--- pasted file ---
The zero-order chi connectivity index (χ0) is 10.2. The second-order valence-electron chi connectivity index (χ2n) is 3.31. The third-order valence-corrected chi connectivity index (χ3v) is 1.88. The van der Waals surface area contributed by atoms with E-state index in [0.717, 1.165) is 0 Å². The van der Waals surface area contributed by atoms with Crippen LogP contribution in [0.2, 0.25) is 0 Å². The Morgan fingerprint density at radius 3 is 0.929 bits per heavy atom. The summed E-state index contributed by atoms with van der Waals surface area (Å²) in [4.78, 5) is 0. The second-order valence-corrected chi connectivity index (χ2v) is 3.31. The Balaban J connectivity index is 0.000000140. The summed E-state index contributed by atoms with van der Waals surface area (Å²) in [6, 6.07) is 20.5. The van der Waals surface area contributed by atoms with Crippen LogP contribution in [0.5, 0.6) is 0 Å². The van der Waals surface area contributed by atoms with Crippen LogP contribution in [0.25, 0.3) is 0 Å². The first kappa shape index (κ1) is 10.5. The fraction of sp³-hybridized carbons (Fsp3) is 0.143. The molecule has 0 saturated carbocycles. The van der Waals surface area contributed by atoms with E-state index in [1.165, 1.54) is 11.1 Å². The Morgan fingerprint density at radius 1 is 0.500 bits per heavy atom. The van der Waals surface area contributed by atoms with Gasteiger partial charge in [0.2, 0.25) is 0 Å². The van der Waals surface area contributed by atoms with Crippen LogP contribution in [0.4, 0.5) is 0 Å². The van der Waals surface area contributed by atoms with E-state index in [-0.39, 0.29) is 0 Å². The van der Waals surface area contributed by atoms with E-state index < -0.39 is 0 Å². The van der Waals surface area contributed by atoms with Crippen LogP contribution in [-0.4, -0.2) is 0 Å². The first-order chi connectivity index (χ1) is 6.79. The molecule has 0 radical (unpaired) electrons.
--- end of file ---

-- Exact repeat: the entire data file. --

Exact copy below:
The zero-order chi connectivity index (χ0) is 10.2. The second-order valence-electron chi connectivity index (χ2n) is 3.31. The third-order valence-corrected chi connectivity index (χ3v) is 1.88. The van der Waals surface area contributed by atoms with E-state index in [0.717, 1.165) is 0 Å². The van der Waals surface area contributed by atoms with Crippen LogP contribution in [0.2, 0.25) is 0 Å². The Morgan fingerprint density at radius 3 is 0.929 bits per heavy atom. The summed E-state index contributed by atoms with van der Waals surface area (Å²) in [4.78, 5) is 0. The second-order valence-corrected chi connectivity index (χ2v) is 3.31. The Balaban J connectivity index is 0.000000140. The summed E-state index contributed by atoms with van der Waals surface area (Å²) in [6, 6.07) is 20.5. The van der Waals surface area contributed by atoms with Crippen LogP contribution in [0.5, 0.6) is 0 Å². The van der Waals surface area contributed by atoms with Crippen LogP contribution in [0.25, 0.3) is 0 Å². The first kappa shape index (κ1) is 10.5. The fraction of sp³-hybridized carbons (Fsp3) is 0.143. The molecule has 0 saturated carbocycles. The van der Waals surface area contributed by atoms with E-state index in [1.165, 1.54) is 11.1 Å². The Morgan fingerprint density at radius 1 is 0.500 bits per heavy atom. The van der Waals surface area contributed by atoms with Gasteiger partial charge in [0.2, 0.25) is 0 Å². The van der Waals surface area contributed by atoms with Crippen LogP contribution in [0.4, 0.5) is 0 Å². The van der Waals surface area contributed by atoms with E-state index in [-0.39, 0.29) is 0 Å². The van der Waals surface area contributed by atoms with E-state index < -0.39 is 0 Å². The van der Waals surface area contributed by atoms with Crippen LogP contribution in [-0.4, -0.2) is 0 Å². The first-order chi connectivity index (χ1) is 6.79. The molecule has 0 radical (unpaired) electrons.